Small choices,
big difference!
Do you like to snack?  I do. Have you ever considered how our seemingly small choices add up?  Well, let's take a look. It's late in the afternoon and my tummy is rumbling.  What do I do?  A really large crisp apple or a medium sized Mocha latte frozen drink might sound good.  It's only one day and I'm tired and don't want to think.  But day after day, my choices add up.  What would the difference be between choosing a delicious apple EVERY day or choosing a Mocha latte drink only three times a week?  A week of apples would be only 500 calories yet 3 frozen drinks would be 3150 calories.  An apple for 7 days is 1.4 grams of fat while the frozen drink is 126 grams of fat.  That's over 1134 calories of fat each week, of which 972 of them are from saturated fat.  Now, that's in just one week.  What happens if I do this each week of the year?  I would take in 26,000 calories in fresh delicious apples in a year, but over 163,800 calories in mocha drinks!  That's right - and over 50,544 calories of saturated fat from frozen latte drinks in one year.   Since it takes 3600 excess calories to put on one pound of excess weight, that would be the equivalent of over 45 pounds in ONE year!  Even if I could burn that many extra calories in a year, I would take in over 4,680 mg of cholesterol in that same year.  That's the equivalent of over 865 slices of bacon.  Where's the pork?  Clearly on my thighs and in my veins!  I think I'll choose the apple!  Not only will I be slimmer, but I'll make my bank account fat by saving over 600 dollars!  Wow, now I can both afford and look good in that new bathing suit this year!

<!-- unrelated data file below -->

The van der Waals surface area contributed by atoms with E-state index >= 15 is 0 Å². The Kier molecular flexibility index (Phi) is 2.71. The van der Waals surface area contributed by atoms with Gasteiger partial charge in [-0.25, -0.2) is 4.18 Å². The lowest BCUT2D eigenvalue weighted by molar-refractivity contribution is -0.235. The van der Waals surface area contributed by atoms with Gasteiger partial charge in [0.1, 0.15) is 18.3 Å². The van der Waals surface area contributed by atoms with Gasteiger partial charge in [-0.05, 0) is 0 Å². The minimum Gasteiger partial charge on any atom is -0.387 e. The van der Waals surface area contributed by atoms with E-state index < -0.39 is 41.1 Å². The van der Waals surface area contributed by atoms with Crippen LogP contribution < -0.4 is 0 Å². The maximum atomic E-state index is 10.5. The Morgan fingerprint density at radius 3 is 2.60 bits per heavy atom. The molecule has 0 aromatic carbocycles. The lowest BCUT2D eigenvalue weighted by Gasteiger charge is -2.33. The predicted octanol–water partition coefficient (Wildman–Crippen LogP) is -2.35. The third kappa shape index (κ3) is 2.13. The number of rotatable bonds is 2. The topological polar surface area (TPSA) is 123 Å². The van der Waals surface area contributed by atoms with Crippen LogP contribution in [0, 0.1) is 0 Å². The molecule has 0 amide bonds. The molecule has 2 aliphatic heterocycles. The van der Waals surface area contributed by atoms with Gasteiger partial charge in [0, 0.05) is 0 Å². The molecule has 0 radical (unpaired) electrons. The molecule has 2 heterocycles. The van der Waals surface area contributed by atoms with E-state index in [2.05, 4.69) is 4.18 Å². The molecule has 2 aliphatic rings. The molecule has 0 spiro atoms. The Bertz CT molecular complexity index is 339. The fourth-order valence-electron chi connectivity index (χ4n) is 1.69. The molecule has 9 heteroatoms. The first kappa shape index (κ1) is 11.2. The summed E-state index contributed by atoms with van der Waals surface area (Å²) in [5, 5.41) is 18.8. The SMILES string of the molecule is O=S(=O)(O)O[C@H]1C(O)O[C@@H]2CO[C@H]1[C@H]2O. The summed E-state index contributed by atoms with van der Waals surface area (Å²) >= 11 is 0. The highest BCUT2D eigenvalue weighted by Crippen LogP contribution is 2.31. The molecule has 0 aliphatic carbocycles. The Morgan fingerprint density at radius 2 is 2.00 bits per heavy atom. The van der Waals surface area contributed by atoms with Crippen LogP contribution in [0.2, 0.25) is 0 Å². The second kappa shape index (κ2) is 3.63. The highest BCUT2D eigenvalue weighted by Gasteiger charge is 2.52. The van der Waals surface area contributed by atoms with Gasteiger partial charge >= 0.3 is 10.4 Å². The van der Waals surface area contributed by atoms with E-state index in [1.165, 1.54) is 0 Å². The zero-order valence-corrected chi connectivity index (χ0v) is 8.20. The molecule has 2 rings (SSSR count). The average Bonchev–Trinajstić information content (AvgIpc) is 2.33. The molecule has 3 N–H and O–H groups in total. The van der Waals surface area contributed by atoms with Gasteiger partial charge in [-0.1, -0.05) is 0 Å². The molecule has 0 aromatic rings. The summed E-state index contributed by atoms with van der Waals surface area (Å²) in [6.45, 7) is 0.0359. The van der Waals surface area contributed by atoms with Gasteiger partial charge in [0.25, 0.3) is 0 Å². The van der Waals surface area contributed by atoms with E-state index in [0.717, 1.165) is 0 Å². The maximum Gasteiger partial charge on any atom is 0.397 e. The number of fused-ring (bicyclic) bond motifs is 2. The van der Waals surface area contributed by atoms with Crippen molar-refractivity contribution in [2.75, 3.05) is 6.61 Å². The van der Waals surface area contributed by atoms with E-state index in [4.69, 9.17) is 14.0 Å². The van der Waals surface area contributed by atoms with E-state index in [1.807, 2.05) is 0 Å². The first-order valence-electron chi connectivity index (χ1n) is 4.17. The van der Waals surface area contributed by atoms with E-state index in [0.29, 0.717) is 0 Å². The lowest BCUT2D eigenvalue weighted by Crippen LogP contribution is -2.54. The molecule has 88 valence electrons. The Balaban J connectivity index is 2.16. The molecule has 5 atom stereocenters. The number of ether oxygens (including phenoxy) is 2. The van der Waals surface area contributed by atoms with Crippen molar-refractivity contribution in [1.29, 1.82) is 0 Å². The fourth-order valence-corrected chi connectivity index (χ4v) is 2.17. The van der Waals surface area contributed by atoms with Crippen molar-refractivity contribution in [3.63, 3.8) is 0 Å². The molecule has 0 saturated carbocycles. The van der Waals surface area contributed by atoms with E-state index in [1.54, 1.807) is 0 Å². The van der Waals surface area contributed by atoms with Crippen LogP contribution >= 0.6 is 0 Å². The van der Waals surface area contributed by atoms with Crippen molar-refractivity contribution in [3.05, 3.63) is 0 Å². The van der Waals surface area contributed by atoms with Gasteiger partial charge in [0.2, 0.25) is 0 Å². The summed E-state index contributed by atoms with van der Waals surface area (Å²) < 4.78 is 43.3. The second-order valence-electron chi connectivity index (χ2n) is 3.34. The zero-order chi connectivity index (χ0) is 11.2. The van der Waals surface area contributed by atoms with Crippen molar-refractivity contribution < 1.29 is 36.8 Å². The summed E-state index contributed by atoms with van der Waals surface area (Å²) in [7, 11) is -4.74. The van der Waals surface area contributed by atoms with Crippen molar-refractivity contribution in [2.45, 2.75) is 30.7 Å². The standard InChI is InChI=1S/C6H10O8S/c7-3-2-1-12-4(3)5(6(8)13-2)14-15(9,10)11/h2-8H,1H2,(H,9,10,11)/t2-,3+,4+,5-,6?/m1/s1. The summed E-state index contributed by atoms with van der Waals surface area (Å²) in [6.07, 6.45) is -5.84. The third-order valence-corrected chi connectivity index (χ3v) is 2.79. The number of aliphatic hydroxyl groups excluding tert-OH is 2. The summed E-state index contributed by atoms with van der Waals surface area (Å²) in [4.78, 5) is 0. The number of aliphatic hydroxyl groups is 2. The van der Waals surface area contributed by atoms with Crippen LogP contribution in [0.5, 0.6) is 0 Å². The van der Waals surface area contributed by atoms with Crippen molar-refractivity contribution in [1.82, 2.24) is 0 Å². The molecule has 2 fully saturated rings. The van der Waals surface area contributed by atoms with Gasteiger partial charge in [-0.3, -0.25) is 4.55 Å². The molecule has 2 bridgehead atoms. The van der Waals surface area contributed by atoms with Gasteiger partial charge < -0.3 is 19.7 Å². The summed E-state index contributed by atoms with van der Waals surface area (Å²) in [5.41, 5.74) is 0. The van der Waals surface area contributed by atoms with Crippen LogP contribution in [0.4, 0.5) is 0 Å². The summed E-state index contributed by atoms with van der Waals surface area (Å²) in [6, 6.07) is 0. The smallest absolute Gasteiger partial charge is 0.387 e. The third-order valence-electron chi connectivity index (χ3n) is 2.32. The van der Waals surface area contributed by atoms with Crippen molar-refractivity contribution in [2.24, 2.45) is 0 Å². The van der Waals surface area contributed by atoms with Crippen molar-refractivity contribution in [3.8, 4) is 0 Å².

Low-Fat Frozen Mocha Coffee
Drink Recipe
1  cup soymilk (100 calories, 4.3 g fat)
1  Tbsp Cocoa powder (20 calories, .5 g fat) (more or less to taste)
1-2 Tbsp sugar or honey (96 calories, o g fat) (more or less to taste)
1 Tbsp ground flax seed (40 calories, 3.3 g [good] fat)
Frozen spinach (optional) (start with a small amount and add more as you go - you really can't taste it)

Dash of vanilla (optional)
1-2 cups ice, depending on how slushy you like it.
As listed, serves 2 drinks.
Each serving contains about 130 calories, 4 g fat.
Combine all ingredients except ice and mix in Vita-Mix for 1/2 minute.
Add ice and blend on high until ice turns to slush. ENJOY!!!